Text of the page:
When are you going to retire?  Do you have enough money to retire? How much money do you need to get for your business?  Who will run the company when you are gone? Let me list some ideas and share some thoughts with you regarding some ideas you might want to consider.  

Everyone is going to retire from their business, the only question is when. Based on what I’ve seen some of my clients do, it appears that the best time to sell your business is when you had a great year and made at least a 10 percent net profit on your gross sales before taxes. When a company does that, a lot of owners change their mind regarding selling it. Their logic being, “why would I want to sell when the business is doing well!”  So, by that same logic, do they sell when the company is doing less than well? If that is so, why would a buyer want to buy a less than good company?

Basically, there are three options open to the owner(s):

1) Sell the company.

As owners approach retirement age, either physically, mentally or both, they begin to want to put some options together regarding what they want to do with their company. This is an action that should have been started at least 3-5 years earlier. If the owner has done their homework in order to sell a company, the first realization they come to is that the business must be worth something to another person, not just themselves. There must be a buyer that sees some value in the company in order for a sale to take place. The potential buyer will determine whether or not the company is really worth anything and whether or not the company will fit their needs. The potential buyer must then start down a long decision path in order to decide several things:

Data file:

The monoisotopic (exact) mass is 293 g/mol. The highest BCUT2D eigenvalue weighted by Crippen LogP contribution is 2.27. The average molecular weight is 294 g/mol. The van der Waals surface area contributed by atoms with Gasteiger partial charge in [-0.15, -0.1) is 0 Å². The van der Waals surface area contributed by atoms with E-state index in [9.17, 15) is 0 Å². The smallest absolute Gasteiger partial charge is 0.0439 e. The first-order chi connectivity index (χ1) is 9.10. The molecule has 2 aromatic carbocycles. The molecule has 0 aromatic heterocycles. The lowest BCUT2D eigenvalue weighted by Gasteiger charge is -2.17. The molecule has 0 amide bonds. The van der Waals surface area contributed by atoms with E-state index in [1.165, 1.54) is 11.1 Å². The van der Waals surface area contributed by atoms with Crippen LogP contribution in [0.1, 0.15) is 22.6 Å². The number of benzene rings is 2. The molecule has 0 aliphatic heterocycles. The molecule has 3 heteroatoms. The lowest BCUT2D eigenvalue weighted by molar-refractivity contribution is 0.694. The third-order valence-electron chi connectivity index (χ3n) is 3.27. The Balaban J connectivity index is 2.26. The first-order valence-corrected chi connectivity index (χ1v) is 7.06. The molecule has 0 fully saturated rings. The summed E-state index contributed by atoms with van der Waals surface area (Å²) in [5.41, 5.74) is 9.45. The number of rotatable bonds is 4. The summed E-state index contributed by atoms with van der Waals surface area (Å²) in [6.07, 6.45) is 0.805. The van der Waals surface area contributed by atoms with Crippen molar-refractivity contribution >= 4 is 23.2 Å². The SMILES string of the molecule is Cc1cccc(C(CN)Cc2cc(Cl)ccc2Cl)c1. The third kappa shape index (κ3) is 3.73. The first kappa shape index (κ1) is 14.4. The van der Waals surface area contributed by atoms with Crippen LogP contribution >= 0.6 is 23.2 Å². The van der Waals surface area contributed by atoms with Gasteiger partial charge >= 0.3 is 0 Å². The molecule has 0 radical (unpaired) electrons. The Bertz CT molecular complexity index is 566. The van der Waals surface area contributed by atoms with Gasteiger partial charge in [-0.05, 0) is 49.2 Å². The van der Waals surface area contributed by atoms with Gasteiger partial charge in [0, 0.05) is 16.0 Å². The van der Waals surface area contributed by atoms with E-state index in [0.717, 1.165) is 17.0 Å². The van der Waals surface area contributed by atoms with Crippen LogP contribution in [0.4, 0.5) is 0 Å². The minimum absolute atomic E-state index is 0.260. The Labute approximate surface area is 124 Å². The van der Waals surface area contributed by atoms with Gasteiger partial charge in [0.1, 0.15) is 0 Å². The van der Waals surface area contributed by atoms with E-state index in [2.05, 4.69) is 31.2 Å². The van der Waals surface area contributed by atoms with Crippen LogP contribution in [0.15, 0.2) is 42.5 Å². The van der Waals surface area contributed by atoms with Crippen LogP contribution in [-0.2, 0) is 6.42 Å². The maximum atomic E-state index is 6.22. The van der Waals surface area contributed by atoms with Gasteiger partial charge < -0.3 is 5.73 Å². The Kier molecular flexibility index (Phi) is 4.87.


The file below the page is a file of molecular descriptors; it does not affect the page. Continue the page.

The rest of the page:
a)  Can they run the company with their skill set?

b)  What price are they willing to pay for the company?

c)  Can they do as well as or hopefully better than the existing owner has done?  

So what are some of the things people look for in a company that they would consider buying? If you buy a company, you might also want to consider what you can sell the company for in the future. The potential buyer will look very hard at what the different parts of the business are worth. The different parts could be assets such as the facility that the business is working out of, any existing computer systems, existing software systems, job equipment, what employees will stay if the company sells, what is the current book of business, how much cash flow comes through the business, and what future growth potential with the new owner in control is currently untapped by the existing owner? How long will it take the new buyer to repay the cost of purchasing the business? How will the purchase be cash-flowed by the new owner? Will the existing owner offer financial assistance to the new owner to enable the new owner to buy the business?

2) Gift the company.  

Usually the recipients you might consider gifting the company to, depending on what your goals are, will be either family members or trusted employees. One of the opportunities in this process is to confirm that the receiver of your gift has the money and the needed skill set to operate the company in a manner that they will be comfortable doing.  Most owners need to consider ALL of the ramifications of taking this course of action.

3) Close the company.  

This is a rather straight forward process:

a)  You stop taking on new work

b)  You complete all existing jobs

c)  You release all remaining employees

d)  You sell off all of the company’s remaining assets.

The key to you as an owner getting what you want and need when you decide to get out of the business is both advanced planning and timing!

 Wishing you good business and good profits!